[Ppnews] Indian Poplitical Prisoner Binayak Sen

Political Prisoner News ppnews at freedomarchives.org
Thu May 15 12:37:49 EDT 2008

May 15, 2008

The Case of Binayak Sen

Indian Jailbirds


A year on and Dr. Binayak Sen is still being 
detained in a Chhattisgarh prison. Sen is a 
public health specialist and national Vice 
President of the People’s Union for Civil 
Liberties.  In April this year, he was conferred 
the Jonathan Mann Award for Global Health and 
Human Rights.  He is due to receive it at the end 
of this month.  The Global Health Council was 
polite in its letter to the President of India 
and the Chief Minister of Chhattisgarh.  ‘Please 
consider finding the means to allow him to receive his award in person.’

The Chhattisgarh authorities barely stirred.  For 
them, the good doctor is knee deep in the 
Naxalist campaign waged by the Communist Party of 
India (CPI).  In providing medical treatment to 
Naxalite leader Narayan Sanyal in the Raipur 
jail, Sen purportedly aided and abetted Sanyal’s 
‘anti-national’ activities.   The charges were 
more than suspect: the meeting had taken place 
with the full knowledge and permission of the Deputy Superintendent of Police.

With his detention on charges of sedition, Sen 
joined an assortment of human rights activists 
who are filling India’s jails.  Journalist and 
civil rights activist Lachit Bordoloi was 
arrested in February for his links with the 
United Liberation Front of Asom.  Praful Jha, a 
journalist from Chhattisgarh, was arrested in 
January for alleged links to the CPI.  Ditto 
Govindan Kutty, editor of the monthly journal 
People’s March based in Kerala and fellow 
journalist Prashant Rahi.  Allegations of torture 
abound.  While India seduces the West with its 
economic prowess, it is gradually strangling its political dissenters.

The government in New Delhi gives the impression 
of being under siege.  In some ways, it is.  A 
spate of bombings over the last few years, the 
deadliest being the attacks in Jaipur in March, 
have rattled officials.  In his National Day 
speech in August 2006, India’s Prime Minister 
Manmohan Singh saw Naxalism and terrorism in 
general as the two biggest threats to India’s 
internal stability.  Such threats are being 
countered with a vigor that is alarming the human rights fraternity.

Anti-insurgency campaigns tend to be fraught with 
crude euphemisms.  Law makers and law enforcers 
often resemble a cadre of creative writers: they 
seek to draft statutes that inculpate rather than 
clarify; they charge suspects with inventive 
crimes.  In such a climate, the Indian Penal Code 
and the Criminal Procedure Code have been relegated as inconvenient hurdles.

Such campaigns are also characterized by a 
conspicuous use of ‘irregular’ activity.  If 
insurgents wage war with cloak and dagger (or in 
the case of the Naxalites, axes), the authorities 
will respond in kind.  Enter the civilian militia 
organization, Salwa Judum, part of Sen’s prison dilemma.

When it first appeared on the Indian political 
scene in 2005, the group was described as a 
spontaneous uprising against the Communist Party 
of India, a manifestation of indigenous (or 
adivasi) dissatisfaction with Maoist repression. 
A closer inspection by the PUCL in April 2006 
revealed a ‘state-organized anti-insurgency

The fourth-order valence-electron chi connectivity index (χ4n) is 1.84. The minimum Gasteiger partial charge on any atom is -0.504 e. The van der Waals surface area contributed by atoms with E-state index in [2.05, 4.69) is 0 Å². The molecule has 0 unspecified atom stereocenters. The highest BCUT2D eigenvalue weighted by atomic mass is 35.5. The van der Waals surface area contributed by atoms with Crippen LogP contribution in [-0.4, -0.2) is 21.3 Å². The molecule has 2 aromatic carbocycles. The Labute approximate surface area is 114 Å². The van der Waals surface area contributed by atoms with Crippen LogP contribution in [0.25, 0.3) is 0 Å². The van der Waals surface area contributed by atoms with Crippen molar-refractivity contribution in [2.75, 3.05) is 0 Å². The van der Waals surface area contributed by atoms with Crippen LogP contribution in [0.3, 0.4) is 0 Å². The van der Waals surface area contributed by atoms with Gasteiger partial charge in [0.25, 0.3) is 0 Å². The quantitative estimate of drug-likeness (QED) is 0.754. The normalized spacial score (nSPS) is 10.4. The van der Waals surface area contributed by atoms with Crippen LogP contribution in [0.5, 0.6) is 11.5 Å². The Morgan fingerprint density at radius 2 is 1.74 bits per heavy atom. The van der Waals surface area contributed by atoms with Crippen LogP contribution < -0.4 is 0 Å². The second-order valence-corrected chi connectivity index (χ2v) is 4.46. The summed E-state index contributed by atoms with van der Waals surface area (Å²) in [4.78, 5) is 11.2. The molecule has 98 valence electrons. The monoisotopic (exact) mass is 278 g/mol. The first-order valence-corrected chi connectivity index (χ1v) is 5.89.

campaign’. Sen has been vocal in condemning it.

With government assistance, ostensibly to combat 
Maoist insurgents, the Salwa Judum milita has 
proven its mettle against tribal minorities.  Its 
violence in Dantewada District within 
Chhattisgarh is undisputed, a mixture of threats, 
retaliation and a scorched earth policy.  Tens of 
thousands of residents have been displaced, 
relocated to ‘relief camps’.  These are potential 
deathtraps, given the dearth of 
amenities.  Authorities underline Maoist excesses 
and measures – those of the Salwa Judum are 
hailed as proportionate counter-measures.

The authorities have various legal weapons at 
their disposal, the Chhattisgarh Special Public 
Security Act, 2005 (CSPSA), and the particularly 
brutal Unlawful Activities (Prevention) Act 
1967.  These have been collectively known as the 
‘Black Laws.’ The previous statute covering the 
subject, the Prevention of Terrorism Act, had 
been given a pasting by activist groups.  Its 
abolition in 2004 was cold comfort to 
reformers.  The legislative debris of POTA was 
merely absorbed into the ‘Black Laws’ of 2004.

The CSPSA, a creature of the Bharatiya Janata 
Party, broadened the criminal emphasis on 
‘unlawful’, targeting those with tendencies to 
disrupt public order.  Reportage on supposedly 
‘terrorist’ groups and activities is strictly 
prohibited, so we are none the wiser as to what 
is actually going on amongst ‘terrorist’ 
organizations.  The UAPA facilitates lengthy 
detention periods without trial and a requirement 
for reasonable evidence.  Secrecy and concealment 
of government abuses is thereby assured.

Sen’s detention has sparked outrage.  22 Nobel 
Prize winners have expressed ‘grave concern’ at a 
jailing which violates the freedoms of opinion, 
expression and association protected by the 
International Covenant on Civil and Political 
Rights.  But many will follow his footsteps as 
prison benchwarmers.  The catalogue of abuses by 
the Indian government, at federal and local 
level, will only grow.  And Sen is unlikely to be 
Washington on May 29 to receive his award.

Binoy Kampmark was a Commonwealth Scholar at 
Selwyn College, University of Cambridge.  He can 
be reached at: <mailto:bkampmark at gmail.com>bkampmark at gmail.com.

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